Sometime last year I installed Headspace on my phone. This is an app (and website) focussed on the concept of mindfulness, and training the mind to be more present and aware of the immediate world, and less distracted. The history of "mindfulness" isn't a nice, neat, and orderly timeline that shows how it's developed, but it's safe to say that it sits somewhere between "borrows heavily from" and "taken directly from" Buddhist anapanasati (breath meditation). I had Headspace installed and unopened for several months. In December I opened it up and actually started the free 10 session pack included in the app. The basic format is a 10 minute guided meditation that focuses on being present in a physical and mental sense by first taking conscious stock of the environment, and then focussing on the body, especially breathing. There are prompts throughout the sessions, moving you through a few steps along the way, or just reminding you to gently bring your attention back to your breathing if you've been distracted.
Of course, once I went overseas, I stopped doing the exercises. I was far too busy enjoying my holiday to think about thinking! The concept stuck in my head though, and the action of journaling my thoughts and activities throughout the trip made me realise that I was enjoying the time it took to slow down and process each day as I wrote it out. It was a short logical step, in my head at least, to go from that to a more immediate processing workflow by being mindful of my thoughts and actions as they happened. Nice theory, right?
Once back home and, more importantly, once back on the commute with 25 minutes each morning on the train to sit and contemplate, it was actually quite easy to pick up Headspace again and put 10 minutes of the train journey to doing a session a (week)day on the way in. I was a little self-conscious at first, sitting on the train with my eyes closed, headphones plugged in, taking deep and even breaths... and then I realised that I just looked like half the carriage, using the train to catch up on some extra sleep, except I was sitting upright and drooling slightly less.
This is not one of those posts where I say meditation has changed my life and made me a better person, but regular sessions focussing on being present and aware have started to filter through into every day activities, and I do find myself becoming aware of distractions or runaway thoughts and consciously pulling my attention back to whatever it is I'm currently doing1. One of the things that the Headspace program asks you to do is to consider your motivation for doing it. It took a few sessions for me to really think through what was driving me to do it, but I guess there were a couple of big things:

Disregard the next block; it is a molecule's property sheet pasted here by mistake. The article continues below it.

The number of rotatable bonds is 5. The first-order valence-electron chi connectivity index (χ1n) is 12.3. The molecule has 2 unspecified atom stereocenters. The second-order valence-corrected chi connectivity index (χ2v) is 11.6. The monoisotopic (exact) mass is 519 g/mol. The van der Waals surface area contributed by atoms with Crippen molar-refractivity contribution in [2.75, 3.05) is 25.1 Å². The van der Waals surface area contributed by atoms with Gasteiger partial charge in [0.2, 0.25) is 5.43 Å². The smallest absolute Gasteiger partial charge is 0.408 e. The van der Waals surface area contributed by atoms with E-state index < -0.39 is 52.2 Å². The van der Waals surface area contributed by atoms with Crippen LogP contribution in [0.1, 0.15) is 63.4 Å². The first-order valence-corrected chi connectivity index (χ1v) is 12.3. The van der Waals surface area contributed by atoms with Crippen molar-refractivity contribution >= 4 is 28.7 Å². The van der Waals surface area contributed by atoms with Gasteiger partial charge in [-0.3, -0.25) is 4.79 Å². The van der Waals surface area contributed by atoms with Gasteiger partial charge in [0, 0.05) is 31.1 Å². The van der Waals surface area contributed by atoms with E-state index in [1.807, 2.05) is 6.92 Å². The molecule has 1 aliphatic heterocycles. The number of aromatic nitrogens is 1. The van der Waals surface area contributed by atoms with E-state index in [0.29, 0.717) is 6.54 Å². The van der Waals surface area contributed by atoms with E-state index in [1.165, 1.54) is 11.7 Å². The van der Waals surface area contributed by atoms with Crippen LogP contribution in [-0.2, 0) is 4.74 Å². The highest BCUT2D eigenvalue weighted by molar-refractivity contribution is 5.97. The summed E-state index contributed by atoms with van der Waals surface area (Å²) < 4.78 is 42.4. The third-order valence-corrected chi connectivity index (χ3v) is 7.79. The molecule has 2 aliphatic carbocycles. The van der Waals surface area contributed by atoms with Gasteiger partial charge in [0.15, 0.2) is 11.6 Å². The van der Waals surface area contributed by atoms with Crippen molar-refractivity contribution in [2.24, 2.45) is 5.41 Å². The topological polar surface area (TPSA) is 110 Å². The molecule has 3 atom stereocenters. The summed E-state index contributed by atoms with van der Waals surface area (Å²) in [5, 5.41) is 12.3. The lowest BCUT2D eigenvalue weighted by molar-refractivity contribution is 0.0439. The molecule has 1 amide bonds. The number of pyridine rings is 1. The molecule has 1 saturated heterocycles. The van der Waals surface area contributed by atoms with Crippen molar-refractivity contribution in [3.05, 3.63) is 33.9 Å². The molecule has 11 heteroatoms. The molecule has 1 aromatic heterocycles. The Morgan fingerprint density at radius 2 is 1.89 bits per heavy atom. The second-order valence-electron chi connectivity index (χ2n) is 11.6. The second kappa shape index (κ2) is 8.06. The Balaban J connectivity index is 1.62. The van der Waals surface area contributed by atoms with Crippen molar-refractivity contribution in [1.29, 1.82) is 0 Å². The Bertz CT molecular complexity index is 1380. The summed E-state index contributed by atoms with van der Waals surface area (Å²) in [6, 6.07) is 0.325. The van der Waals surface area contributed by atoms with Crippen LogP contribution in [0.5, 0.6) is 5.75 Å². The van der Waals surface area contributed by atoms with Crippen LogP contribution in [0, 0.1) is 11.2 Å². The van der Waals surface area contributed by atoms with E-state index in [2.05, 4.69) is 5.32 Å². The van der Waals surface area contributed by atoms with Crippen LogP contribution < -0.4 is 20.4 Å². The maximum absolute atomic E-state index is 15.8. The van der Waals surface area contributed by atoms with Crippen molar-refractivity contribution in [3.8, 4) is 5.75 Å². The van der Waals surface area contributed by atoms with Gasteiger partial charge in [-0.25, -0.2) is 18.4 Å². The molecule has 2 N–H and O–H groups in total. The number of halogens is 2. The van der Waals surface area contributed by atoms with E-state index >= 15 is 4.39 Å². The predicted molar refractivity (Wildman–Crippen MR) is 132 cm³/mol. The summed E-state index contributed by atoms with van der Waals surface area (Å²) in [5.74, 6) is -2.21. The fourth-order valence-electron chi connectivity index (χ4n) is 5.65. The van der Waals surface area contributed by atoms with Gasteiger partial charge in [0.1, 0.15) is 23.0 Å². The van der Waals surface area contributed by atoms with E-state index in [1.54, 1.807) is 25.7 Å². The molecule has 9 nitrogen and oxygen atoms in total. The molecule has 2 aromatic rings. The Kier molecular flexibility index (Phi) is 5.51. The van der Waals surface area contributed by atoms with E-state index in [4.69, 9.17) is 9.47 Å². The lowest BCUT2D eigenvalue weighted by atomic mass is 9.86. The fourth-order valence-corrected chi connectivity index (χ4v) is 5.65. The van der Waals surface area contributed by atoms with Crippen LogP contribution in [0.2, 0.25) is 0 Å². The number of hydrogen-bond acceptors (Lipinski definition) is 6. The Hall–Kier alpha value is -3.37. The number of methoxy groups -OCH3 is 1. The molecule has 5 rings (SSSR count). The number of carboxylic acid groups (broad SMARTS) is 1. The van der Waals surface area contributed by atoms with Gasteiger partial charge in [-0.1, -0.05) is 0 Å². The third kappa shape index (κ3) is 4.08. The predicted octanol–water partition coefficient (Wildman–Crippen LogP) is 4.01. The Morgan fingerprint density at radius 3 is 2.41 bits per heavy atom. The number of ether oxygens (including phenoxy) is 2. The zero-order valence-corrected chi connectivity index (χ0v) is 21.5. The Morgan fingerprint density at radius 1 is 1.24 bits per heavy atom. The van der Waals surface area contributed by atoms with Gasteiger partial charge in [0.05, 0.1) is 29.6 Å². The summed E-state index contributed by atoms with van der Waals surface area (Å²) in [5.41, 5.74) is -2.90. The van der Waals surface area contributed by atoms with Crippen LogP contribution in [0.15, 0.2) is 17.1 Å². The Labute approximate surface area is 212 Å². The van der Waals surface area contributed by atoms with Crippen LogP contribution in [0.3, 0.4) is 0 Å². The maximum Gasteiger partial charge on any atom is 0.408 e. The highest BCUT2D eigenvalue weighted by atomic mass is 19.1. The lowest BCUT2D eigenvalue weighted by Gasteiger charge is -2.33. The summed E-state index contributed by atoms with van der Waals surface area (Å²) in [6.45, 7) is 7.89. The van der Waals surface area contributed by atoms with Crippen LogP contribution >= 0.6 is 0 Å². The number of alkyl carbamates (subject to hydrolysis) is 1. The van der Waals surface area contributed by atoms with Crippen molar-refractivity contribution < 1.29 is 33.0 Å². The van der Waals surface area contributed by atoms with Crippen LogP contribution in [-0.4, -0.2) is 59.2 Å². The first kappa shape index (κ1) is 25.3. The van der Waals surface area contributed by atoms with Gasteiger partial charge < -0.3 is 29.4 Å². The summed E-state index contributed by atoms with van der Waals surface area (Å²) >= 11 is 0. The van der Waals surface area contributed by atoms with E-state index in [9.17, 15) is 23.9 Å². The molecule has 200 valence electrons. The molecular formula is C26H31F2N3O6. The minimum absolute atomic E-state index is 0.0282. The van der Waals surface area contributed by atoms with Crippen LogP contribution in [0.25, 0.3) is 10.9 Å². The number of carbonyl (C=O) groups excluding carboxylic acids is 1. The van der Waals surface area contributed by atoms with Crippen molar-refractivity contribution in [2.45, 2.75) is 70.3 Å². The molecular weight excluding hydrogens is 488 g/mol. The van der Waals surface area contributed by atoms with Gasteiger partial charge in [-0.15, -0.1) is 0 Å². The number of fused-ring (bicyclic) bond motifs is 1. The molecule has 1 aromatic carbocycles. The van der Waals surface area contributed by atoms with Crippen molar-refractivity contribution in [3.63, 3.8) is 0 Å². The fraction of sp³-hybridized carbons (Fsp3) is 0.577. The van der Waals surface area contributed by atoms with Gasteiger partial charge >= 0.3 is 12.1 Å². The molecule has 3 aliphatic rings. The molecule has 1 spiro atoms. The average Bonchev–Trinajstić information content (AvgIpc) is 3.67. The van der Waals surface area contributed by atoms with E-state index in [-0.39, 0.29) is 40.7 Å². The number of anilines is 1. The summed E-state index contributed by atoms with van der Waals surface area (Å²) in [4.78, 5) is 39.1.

Firstly, the focus on the body, both physically and emotionally that the sessions explicitly guide you through helped me to start to realise how my mood in the morning was affecting how I interacted with people, at work or socially, and how it coloured my perceptions of everything around me. Not exactly rocket science, but was something easily missed in the past. The training to see that physical or emotional state and to try to be aware of it, but not judging, trying to change, or get caught up in it, was and remains very useful and something that I want to continue to work on.
Secondly, the idea of "slowing down to speed up"2 - catching my distractions and tangents, and just bringing my focus back to the task at hand and actually getting more done by not trying to do everything at once. I think this is really important both to allow me to get more done - at work, at home and as I finish up my Masters - and also to aid in preventing burn-out by constantly trying to juggle all the things, all the time.
I guess the reason mindfulness fits well for me because for at least the past couple of years I've had an ideal of being conscious of my actions. On balance I would probably say I've been fucking terrible at sticking to this, but it's still an ideal, and I definitely think that making mindfulness "just" a part of my every day life will go a long way to helping me get there.